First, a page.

The Death of the Ball Turret Gunner by Randall Jarrell
This is a poem about war and more specifically about the airmen who manned the ball turrets during World War II. Thematically, this is also a poem about loss, fear, death and maternal love.
When I read this poem, I was immediately taken back to an episode from the 80s TV series Amazing Stories, in which a young soldier (who was also an artist) was a ball turret gunner and his plane got hit by enemy fire and he got trapped inside the ball. Worse yet, the landing gear on the plane malfunctioned, meaning that if the plane were to land he’d be crushed to death. In the story, the soldier, who was just a teenager, had to quickly draw a cartoon of his plane with landing gear intact and believe that it could come to life and save him which it inevitably did.
I loved that story and it was so powerful that it stayed with me all these years, but it was just a story. In reality, this was a hellish position to be in. The soldier given the responsibility of ball turret gunner had to be physically small enough to fit into such a cramped, confined space so typically they were the smallest and often the youngest soldiers. According to Wikipedia, “The Sperry ball turret was very small in order to reduce drag, and was typically operated by the shortest man of the crew. To enter the turret, the turret was moved until the guns were pointed straight down. The gunner placed his feet in the heel rests and then crouched down into a fetal position.” If that wasn’t bad enough, the gunner had to do this alone and with his eyes open.
In The Death of the Ball Turret Gunner, poet Randall Jarrell helps us imagine what it must have been like for these soldiers and their mothers, as well.
First off Jarrell tells this in first person and that offers an unparalleled personal perspective, one which brings the reader as close as possible to the POV of the gunner himself. Next, he uses imagery to show what these men might have been thinking and feeling.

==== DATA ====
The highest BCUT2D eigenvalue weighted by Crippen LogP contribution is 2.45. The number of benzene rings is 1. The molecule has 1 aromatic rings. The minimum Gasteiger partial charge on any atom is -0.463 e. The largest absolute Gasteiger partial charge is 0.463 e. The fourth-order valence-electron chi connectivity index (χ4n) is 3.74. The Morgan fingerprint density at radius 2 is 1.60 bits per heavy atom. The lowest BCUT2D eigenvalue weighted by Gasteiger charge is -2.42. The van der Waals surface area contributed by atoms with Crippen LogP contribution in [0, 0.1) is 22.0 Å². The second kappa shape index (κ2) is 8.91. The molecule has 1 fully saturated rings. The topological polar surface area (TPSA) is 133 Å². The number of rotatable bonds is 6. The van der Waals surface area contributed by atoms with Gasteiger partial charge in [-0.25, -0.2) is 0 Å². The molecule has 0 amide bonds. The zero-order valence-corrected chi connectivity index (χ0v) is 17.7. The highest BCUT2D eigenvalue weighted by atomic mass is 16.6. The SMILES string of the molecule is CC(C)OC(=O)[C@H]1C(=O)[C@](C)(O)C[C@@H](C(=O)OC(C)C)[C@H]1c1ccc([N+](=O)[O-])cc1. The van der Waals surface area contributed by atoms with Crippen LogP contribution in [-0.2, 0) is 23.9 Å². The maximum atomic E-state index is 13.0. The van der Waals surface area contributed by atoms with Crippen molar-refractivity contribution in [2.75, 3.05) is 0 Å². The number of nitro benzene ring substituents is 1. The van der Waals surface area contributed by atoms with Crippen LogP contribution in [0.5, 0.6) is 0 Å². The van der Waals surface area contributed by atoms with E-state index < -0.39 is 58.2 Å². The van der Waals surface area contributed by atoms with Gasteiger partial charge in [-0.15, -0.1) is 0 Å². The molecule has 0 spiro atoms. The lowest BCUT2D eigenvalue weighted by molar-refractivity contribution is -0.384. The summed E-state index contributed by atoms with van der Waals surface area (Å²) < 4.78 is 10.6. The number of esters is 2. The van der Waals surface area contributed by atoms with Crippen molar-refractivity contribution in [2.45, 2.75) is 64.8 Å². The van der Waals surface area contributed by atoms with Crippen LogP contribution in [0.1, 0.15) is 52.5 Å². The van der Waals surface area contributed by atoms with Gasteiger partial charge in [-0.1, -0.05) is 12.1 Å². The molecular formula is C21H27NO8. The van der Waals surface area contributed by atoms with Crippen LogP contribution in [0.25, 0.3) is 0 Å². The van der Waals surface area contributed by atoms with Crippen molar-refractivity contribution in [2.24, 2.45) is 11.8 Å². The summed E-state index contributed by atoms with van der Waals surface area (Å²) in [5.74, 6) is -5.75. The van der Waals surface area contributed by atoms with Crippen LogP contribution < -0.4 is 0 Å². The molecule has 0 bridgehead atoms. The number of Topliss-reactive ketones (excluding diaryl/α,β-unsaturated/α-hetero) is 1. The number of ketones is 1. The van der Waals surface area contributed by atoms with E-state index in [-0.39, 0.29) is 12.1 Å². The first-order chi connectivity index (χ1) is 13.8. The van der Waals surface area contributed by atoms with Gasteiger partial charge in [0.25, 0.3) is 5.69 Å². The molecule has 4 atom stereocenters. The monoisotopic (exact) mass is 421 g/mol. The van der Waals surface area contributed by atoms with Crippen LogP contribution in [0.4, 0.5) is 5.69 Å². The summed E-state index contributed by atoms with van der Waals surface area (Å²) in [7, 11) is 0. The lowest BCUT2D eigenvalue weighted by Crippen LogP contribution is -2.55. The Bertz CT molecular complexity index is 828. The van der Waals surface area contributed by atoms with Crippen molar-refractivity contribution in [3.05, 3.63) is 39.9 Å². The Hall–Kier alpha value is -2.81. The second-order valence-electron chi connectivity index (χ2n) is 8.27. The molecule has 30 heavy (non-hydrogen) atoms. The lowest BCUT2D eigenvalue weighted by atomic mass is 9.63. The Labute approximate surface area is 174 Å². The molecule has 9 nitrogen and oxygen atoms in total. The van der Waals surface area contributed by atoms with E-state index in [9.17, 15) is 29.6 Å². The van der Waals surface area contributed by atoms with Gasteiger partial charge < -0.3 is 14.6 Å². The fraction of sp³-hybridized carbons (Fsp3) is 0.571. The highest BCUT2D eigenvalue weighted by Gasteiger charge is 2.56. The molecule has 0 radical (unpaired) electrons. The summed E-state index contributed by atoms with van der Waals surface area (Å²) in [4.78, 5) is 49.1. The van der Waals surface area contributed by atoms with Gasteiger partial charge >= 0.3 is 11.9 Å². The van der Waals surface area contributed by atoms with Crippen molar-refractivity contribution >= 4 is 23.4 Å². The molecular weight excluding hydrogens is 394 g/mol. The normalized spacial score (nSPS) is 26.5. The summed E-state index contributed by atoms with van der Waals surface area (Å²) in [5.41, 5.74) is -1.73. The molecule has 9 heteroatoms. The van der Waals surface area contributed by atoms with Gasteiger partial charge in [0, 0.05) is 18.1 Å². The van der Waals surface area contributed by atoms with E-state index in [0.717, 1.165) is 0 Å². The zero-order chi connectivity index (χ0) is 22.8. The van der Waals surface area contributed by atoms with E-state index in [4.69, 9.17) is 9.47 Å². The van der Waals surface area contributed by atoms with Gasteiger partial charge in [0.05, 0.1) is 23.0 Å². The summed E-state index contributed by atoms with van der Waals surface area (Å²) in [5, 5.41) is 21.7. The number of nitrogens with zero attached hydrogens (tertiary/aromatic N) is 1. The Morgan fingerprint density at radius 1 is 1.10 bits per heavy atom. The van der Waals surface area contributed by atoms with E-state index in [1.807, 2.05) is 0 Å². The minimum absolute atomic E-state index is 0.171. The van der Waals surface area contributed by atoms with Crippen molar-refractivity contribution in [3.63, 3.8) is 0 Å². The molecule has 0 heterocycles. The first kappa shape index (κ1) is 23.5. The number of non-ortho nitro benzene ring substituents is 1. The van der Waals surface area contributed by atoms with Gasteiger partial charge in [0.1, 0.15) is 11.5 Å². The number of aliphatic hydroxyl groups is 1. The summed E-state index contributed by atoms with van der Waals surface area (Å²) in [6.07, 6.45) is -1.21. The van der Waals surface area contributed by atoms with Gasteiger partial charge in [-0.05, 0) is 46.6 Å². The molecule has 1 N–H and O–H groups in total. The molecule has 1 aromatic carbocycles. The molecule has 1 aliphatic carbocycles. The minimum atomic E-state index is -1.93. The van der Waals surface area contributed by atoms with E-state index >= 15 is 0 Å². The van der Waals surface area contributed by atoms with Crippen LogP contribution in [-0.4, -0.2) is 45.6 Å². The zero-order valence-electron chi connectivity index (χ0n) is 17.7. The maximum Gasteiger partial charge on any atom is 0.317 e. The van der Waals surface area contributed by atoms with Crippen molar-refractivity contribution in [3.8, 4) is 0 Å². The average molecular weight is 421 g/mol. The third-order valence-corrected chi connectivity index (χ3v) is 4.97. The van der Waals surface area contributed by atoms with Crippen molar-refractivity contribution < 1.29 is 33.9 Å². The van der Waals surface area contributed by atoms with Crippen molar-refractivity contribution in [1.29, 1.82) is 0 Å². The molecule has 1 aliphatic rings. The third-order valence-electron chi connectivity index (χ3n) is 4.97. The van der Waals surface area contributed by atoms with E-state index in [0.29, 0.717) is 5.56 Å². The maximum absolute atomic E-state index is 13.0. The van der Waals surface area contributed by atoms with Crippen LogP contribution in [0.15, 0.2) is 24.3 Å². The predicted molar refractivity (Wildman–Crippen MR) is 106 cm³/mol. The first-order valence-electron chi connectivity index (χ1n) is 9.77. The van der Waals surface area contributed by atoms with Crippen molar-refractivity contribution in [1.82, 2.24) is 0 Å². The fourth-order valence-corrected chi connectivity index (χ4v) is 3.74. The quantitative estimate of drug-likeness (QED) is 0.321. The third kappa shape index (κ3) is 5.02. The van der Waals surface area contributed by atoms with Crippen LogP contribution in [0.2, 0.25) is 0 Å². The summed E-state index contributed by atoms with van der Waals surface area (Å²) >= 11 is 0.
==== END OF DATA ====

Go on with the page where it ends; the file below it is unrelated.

“From my Mother’s sleep I fell into the State” is such a powerful opening line. From the POV of the soldier, we learn what a nightmare, too, this must have been for his mother to have had to send her boy to war, knowing she may never see him again. Then, we picture the soldier inside the ball of the plane “hunched in its belly” in the fetal position, much like a fetus in a mother’s womb. This image makes us think of a baby and reinforces our connection to his mother and how she must feel and how he feels as he thinks of her.
As we move through the poem, Jarrell offers another image, that of “wet froze fur.” While some readers may picture tortured animals, like kittens or puppies suffering outside during winter, this image, I believe, is meant to signify the physical conditions and the fear and panic of the young airman as he both sweats and freezes in his military issued B-1 bomber jacket. These jackets were leather and fur lined. At altitude, the soldier would have been freezing inside this unheated compartment but the fear of death and the anxiety over what he must do was also making him sweat. Finally, and perhaps the most gruesome image is that of the soldier dying and having to be “washed out of the turret with a hose.” The idea of this young man dying in battle and having his body power washed away is tragic and horrifying. The idea that he is well aware of this possible fate but cannot escape it is even harder to swallow. With the image of a fetus in its mother’s belly, the poet may or may not have been also making a statement about abortion here.
The poem itself uses a combination of poetic devices successfully. Through partial and full rhyme (froze/hose, black/flak) along with alliteration, consonance and assonance the poet is able to create a natural cadence for his poem. The poet also uses cacophony, or the repetition of unpleasant sounds, to tell the story. By repeating the “fr” and “er” sounds (fur, froze, fighters, nightmare, earth, turret) the poet reminds us of the feelings of being cold and scared—the sound of the combined letters even makes a sort of trembling, shivering sound that successfully reinforces the poet’s message and the overall feeling of the poem itself and, in some readers, may even cause a physical reaction. The poem itself is an example of allusion since it tells the first person story of a soldier who died in WWII and in an exceptionally creative way the poet uses personification by having a dead man tell his own story. Perhaps the most spectacular part of this poem though is its voice.
I really enjoyed this poem. Though brief, it was quite powerful and it really got me thinking of the horrors and tragedies of war. It’s so hard to imagine the many fears and struggles of a soldier but this poem helped put all of that into perspective by offering a personal first person account of one airman, a ball turret gunner, who experienced war and didn’t survive, as well as the added perspective of his mother. It’s amazing to me how much thought and feeling this poet was able to inspire in me through such a brief poem.
McClatchy, J. D. The Vintage Book of Contemporary American Poetry. New York. Vintage. 2003.
Wikipedia. Web. http://en.wikipedia.org/wiki/Ball_turret 2013.